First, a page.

Casuarina Coastal Reserve Management Plan
Parks and Wildlife Commission of the NT reports; Reports; PublicationNT; reports
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National parks and reserves -- Northern Territory -- Periodicals; Parks and Wildlife Commission of the Northern Territory -- Periodicals
Parks and Wildlife Commission of the Northern Territory
Alice Springs (N.T.)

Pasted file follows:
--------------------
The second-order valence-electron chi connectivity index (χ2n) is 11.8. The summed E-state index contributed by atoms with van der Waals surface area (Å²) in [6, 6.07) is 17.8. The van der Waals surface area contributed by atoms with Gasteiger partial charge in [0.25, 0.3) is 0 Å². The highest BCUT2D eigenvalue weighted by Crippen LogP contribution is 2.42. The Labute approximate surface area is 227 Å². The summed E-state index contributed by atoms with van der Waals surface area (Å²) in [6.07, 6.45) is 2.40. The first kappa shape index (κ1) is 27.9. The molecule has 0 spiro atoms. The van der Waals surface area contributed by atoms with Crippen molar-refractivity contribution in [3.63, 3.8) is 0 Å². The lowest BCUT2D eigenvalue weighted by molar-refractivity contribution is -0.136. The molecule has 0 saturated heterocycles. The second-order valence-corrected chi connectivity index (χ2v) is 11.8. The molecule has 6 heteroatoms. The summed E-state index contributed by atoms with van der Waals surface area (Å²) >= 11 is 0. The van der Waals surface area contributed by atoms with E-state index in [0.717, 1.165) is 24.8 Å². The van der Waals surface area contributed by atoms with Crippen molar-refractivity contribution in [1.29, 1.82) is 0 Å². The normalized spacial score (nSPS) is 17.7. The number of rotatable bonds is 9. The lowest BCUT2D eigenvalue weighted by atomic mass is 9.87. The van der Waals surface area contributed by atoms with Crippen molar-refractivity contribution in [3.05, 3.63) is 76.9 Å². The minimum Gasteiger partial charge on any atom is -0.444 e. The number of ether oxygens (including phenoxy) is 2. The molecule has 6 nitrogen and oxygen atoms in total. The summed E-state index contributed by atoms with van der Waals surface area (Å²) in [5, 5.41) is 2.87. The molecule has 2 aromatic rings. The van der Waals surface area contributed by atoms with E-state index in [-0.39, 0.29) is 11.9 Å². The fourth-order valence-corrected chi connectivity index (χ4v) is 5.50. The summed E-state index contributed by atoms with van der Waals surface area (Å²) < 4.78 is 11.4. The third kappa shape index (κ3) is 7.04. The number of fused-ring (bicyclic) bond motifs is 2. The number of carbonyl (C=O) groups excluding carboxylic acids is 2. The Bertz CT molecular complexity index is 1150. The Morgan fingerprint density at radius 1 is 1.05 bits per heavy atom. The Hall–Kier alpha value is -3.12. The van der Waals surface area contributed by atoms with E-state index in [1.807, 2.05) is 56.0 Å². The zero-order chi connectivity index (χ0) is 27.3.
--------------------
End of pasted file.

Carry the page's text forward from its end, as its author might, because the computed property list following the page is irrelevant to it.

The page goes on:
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Casuarina Coastal Reserve Management Plan April 2016 Page 19 2.7 Visitor Safety Outcome Public risk effectively managed resulting in very low incidence of injury to visitors. Visitor safety is paramount in the management of the Reserve, however visitor accidents do occur and when they do it is important that the situation is handled quickly and effectively. The Parks and Wildlife Commission has an overarching Visitor Incident system that provides a basis on which to respond to emergencies. The Parks and Wildlife Commission also undertakes annual risk management assessments and specific risk mitigation activities are captured within operational action plans. All incidents are reported and the Commission has a range of Work, Health and Safety (WHS) and hazard reduction guidelines to which the Commission adheres. The effective implementation of this system requires sufficient resources and trained, competent staff. There are some areas in the Reserve where lighting could be improved to better ensure visitor safety. These areas are identified in the Experience Development Plan. Saltwater Crocodiles, Stingers and Unsafe Beach Conditions Swimming at Casuarina Beach, Rapid Creek, Sandy Creek and Buffalo Creek is not recommended at any time of the year due to the likely presence of saltwater crocodiles and stingers. Saltwater crocodiles (Crocodylus porosus) occur and visitors are warned of their presence through pre-visit information and on-site signage. The Parks and Wildlife Commission maintains a Crocodile Management Plan for the Darwin Harbour which includes the Reserve. This Plan is reviewed as required. Stingers (box jellyfish, Chironex fleckeri) occur in the waters of the Reserve and are generally present between October and May however, they can occur all year. Visitors are warned of their presence through signage and safety information. The sea along Casuarina Beach can become very rough during the Wet season. Storms, cyclones and monsoonal weather can make the beach unsafe. Illegal camping and Itinerants Camping is not permitted in the Reserve. Itinerants regularly camp in the Reserve sometimes taking over picnic shelters in Dripstone Park and Lee Point but they also camp in the bush away from public areas or on the beach. Backpackers also regularly camp in the Reserve. In most cases, illegal campers are quickly removed from the Reserve. Sometimes the size of the groups and their aggressive behaviour makes it difficult and dangerous for Rangers to remove people. In these cases, the Police may be called in to assist in removing illegal campers. Regular patrols are conducted by Park staff and the Police. Anti-social behaviour Anti-social behavior, due to public drunkenness is often associated with illegal camping and itinerants. Rubbish, aggressive behaviour, fighting, defecating and urinating in public and disturbance and harassment of other users are some of the problems associated with public drunkenness in the Reserve. From 1993 to 2003, the Reserve was covered by an exemption under the Summary Offences Act which allowed for alcohol to be consumed within a 2 km radius of a licenced premise. In 2003, in response to a Safety information is provided in the Reserve
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